A friendship forged at Grandma’s house
My very wise grandmother gave me a life-long gift — the gift of a cousin’s friendship — because she was brave enough to host a few late-night giggle-fests between two little girls who just happened to be cousins.
My Grandma arranged for my cousin Karen and I to sleep over at her house together a couple of times during the mid-1970s. At this time, my Grandma was 75 and my cousin and I were about 12. Not only did she pamper us more than I’ve been pampered in my life (I’m talking fresh-squeezed orange juice and handwritten notes at your place at the table at breakfast time), she was youthful and energetic enough to take us to the Canadian National Exhibition. Candy floss and stomach-churning rides can’t help but cement a friendship. There was no way we could wait an entire year to continue whispered conversations that continued long past lights-out, so the letters from my home in Mississauga and Karen’s in Kapuskasing soon became a fixture in our lives.
These lengthy missives detailed the day-to-day triumphs and humiliations of being a pre-teen: teachers who could sometimes be arbitrary and unfair; friends whose loyalty couldn’t be counted on from one moment to the next; and parents and siblings who were so annoying that we really didn’t know how much longer we could stand living with these people — or how we could possibly be related to them.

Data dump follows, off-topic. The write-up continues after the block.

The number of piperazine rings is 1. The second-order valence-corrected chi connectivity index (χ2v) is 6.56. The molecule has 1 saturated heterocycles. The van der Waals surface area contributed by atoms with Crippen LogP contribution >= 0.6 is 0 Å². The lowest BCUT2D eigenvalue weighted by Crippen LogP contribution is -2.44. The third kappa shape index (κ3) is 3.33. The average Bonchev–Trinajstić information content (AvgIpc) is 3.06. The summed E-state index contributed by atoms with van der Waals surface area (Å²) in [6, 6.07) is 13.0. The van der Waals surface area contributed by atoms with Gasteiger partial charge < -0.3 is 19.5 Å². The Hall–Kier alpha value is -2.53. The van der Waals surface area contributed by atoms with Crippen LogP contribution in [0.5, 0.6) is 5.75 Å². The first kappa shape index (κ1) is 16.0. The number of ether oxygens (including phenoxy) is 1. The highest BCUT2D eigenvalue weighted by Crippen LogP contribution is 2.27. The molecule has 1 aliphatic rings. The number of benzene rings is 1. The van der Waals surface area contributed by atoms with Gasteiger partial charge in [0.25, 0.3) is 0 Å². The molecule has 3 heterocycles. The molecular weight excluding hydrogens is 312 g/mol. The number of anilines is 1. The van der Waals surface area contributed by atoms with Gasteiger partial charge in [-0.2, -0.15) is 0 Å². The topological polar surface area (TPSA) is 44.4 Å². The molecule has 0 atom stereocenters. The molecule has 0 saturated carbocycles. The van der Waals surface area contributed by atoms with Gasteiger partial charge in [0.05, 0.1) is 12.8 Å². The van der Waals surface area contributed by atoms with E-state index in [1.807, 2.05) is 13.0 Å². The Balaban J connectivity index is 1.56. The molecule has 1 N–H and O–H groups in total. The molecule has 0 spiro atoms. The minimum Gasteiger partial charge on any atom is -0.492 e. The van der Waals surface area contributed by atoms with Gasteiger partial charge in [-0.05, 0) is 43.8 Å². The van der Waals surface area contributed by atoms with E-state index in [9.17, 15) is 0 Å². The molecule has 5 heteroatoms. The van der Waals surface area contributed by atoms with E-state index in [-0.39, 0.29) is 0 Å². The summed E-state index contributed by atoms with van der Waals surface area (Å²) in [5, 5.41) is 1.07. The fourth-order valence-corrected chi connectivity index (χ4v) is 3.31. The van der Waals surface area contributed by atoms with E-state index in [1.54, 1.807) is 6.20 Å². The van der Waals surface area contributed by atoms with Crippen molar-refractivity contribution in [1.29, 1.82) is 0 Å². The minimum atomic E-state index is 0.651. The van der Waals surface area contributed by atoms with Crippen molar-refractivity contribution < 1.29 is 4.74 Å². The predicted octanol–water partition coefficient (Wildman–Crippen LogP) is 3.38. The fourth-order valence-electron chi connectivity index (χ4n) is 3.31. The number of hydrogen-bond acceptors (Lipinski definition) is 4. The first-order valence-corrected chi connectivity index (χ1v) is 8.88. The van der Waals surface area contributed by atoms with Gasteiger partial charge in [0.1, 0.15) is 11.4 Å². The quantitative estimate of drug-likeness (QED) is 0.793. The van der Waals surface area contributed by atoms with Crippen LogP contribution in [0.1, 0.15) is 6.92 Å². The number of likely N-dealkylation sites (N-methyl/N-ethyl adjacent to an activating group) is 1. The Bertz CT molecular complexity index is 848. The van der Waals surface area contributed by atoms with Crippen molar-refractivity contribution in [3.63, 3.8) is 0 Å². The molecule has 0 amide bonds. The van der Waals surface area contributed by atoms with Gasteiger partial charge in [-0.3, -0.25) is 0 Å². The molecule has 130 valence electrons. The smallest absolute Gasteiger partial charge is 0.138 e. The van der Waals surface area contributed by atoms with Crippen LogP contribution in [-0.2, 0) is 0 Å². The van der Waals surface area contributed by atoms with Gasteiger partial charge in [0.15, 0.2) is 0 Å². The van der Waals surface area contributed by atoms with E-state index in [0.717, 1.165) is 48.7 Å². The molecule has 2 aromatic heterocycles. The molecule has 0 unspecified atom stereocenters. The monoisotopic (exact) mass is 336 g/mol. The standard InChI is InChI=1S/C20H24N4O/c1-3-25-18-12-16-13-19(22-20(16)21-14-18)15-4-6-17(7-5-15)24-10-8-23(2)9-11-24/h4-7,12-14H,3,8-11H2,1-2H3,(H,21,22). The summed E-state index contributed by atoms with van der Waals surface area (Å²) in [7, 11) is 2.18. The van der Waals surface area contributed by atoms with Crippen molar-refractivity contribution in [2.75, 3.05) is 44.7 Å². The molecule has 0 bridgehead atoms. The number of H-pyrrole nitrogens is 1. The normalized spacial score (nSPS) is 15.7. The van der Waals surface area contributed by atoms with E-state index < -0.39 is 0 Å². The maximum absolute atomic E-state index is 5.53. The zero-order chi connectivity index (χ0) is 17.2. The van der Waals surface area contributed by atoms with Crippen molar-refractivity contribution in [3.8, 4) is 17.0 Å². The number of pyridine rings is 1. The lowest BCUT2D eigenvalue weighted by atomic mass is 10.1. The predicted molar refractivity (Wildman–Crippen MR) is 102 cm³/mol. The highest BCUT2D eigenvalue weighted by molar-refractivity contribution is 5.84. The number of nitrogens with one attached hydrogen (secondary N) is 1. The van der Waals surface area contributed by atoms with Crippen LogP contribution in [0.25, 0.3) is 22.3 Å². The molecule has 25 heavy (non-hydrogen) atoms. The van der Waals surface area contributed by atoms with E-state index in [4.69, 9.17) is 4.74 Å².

Whatever was going on in my life (or in my head), relief was just a few notebook pages away. I’d fire off my version of the facts to my cousin, knowing that I could count on her to take my side, even if the rest of the world was against me.
It’s now more than three decades later and my cousin and I are back to almost daily contact. (Our correspondence took a bit of a beating during the early mothering years.) These days, we keep in touch by email. Funny thing: the notes we fire back and forth these days are sometimes even more fiesty than the ones we penned as girls. (Motherhood will do that to you, you know.) There are times when I wonder if the Internet is capable of handling the traffic or the content that whizzes between my cousin’s house and mine. So far, so good.
As a mother of three, two of whom are boys with autism, my cousin works hard to ensure that her children’s voices are heard. She has been an amazing source of inspiration to me over the years as I’ve advocated for my own four children in the healthcare and educational systems; and particularly during these past six months, since my youngest child was diagnosed with Asperger syndrome (an autism spectrum disorder).
Who knew when we were spinning in circles on those rides at the CNE, holding on to one another’s hands for dear life, that there would be times when our own lives would be spinning out of control, but that thanks to our grandmother’s foresight and wisdom, we would have one another to hold fast to until the spinning stopped once again.
Our Grandma, Mabel Bolton, passed away in 1995 at the age of 94, matriarch of a large and strong family that will always be grateful to her for teaching us that family is forever.